Tomlin optimistic as Steelers prep for opener
PITTSBURGH (AP) – Mike Tomlin has confidence in the Pittsburgh Steelers secondary. And the linebackers. And the defensive line. And tight end. And everywhere else his team will begin the 2016 season in Washington on Monday with guys atop the depth chart who weren’t the guys Tomlin had in mind when training camp began six weeks ago.
Ladarius Green, signed to replace the retired Heath Miller, is on the physically unable to perform list with lingering health issues. Outside linebacker Bud Dupree is on injured reserve with abdominal concerns. Cornerback Senquez Golson’s second season is starting a lot like his first: on the sideline as he deals with a shoulder problem. Nose tackle Daniel McCullers is banged up and rookie Javon Hargrave – who is right there in the mix – tweaked a knee in practice on Monday.
Oh, and running back Le’Veon Bell is out until Week 4 while serving a suspension for violating the NFL’s substance abuse policy. At least he’ll play this year. Talented if mercurial wide receiver Martavis Bryant will sit the entire year while serving a drug suspension of his own.
For a team with Super Bowl aspirations, things could be better. Not that Tomlin wants to talk about it. It’s September after all. Things change. Players heal. For now he’s simply ready to get started. Of course he’s optimistic about the defensive backfield even with the last-minute trade with Cleveland over the weekend that brought in underachieving former first-round pick Justin Gilbert.
“We can sit around in these types of settings and scare ourselves with that, or we can sit around in these types of settings and talk about how great the unit is,” Tomlin said. “The reality is the tape is going to be their walking, talking, breathing resume.”
The resume littered with positive bold-faced bullet points last year when Pittsburgh finished 30th against the pass. While it didn’t stop the Steelers from going 11-7 and pushing Denver to the limit in the playoffs, they understood upgrades needed to be made, which is why they took cornerback Artie Burns in the first round and safety Sean Davis in the second. Burns was slowed by a quad injury during camp though Davis has been every bit as adaptable as Pittsburgh imagined. He has the size to cover tight ends and the skill to be effective in the slot as part of the nickel package, where Tomlin believes the Steelers will be able to mix and match personnel depending on the situation.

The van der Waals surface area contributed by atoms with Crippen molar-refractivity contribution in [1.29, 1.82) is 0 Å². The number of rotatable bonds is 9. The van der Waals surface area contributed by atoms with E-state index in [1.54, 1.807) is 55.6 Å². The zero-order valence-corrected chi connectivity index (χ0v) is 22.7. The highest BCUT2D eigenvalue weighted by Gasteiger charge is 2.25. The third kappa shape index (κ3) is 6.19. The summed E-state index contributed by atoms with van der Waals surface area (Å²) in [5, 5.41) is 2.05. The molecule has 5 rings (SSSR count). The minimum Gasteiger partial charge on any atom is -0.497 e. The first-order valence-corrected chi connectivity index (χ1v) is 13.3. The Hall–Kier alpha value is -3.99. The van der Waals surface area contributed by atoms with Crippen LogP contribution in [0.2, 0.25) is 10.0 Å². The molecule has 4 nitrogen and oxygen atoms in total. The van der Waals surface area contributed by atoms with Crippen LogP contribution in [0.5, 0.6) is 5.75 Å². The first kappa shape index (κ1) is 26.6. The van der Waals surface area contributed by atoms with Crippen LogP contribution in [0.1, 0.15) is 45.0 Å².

“We have big-time versatility on the backend, in terms of how we can utilize people, because of the veteran presence of guys like William Gay and Robert Golden,” Tomlin said. “And we’re going to lean on it.”
Pittsburgh will also lean on veteran outside linebacker Arthur Moats, thrust into a starting role while Dupree waits to see if his abdominal injury needs surgery. There’s still a chance he could return at some point, but it wouldn’t be before midseason at the earliest. So Moats and second-year player Anthony Chickillo will join Jarvis Jones and James Harrison in the outside rotation.
Tomlin declined to provide specifics on how the playing time will be split, wary of an innocuous comment by outside linebackers coach Joey Porter last year in which Porter said the team would try to limit Harrison’s playing time. The five-time Pro Bowler ended up carrying a heavy workload at age 37. Things are clearer at tight end, where Jesse James finds himself the starter until further notice while Green works his way back. It’s not the role Pittsburgh had in mind for James, who remains a project as a blocker and hardly provides the downfield threat the Steelers envision for Green. Yet he also caught a touchdown pass in the red zone against New Orleans during the first-team offense’s only real extended preseason action.
Consider the other options at quarterback Ben Roethlisberger’s disposal Tomlin doesn’t think James needs to be Miller 2.0. At least, not yet.
“I know it’s something written and talked about because of the retirement of Heath Miller, and because of the unavailability of Green,” Tomlin said. “But we’re comfortable with where we are and with what they’re capable of contributing to us.”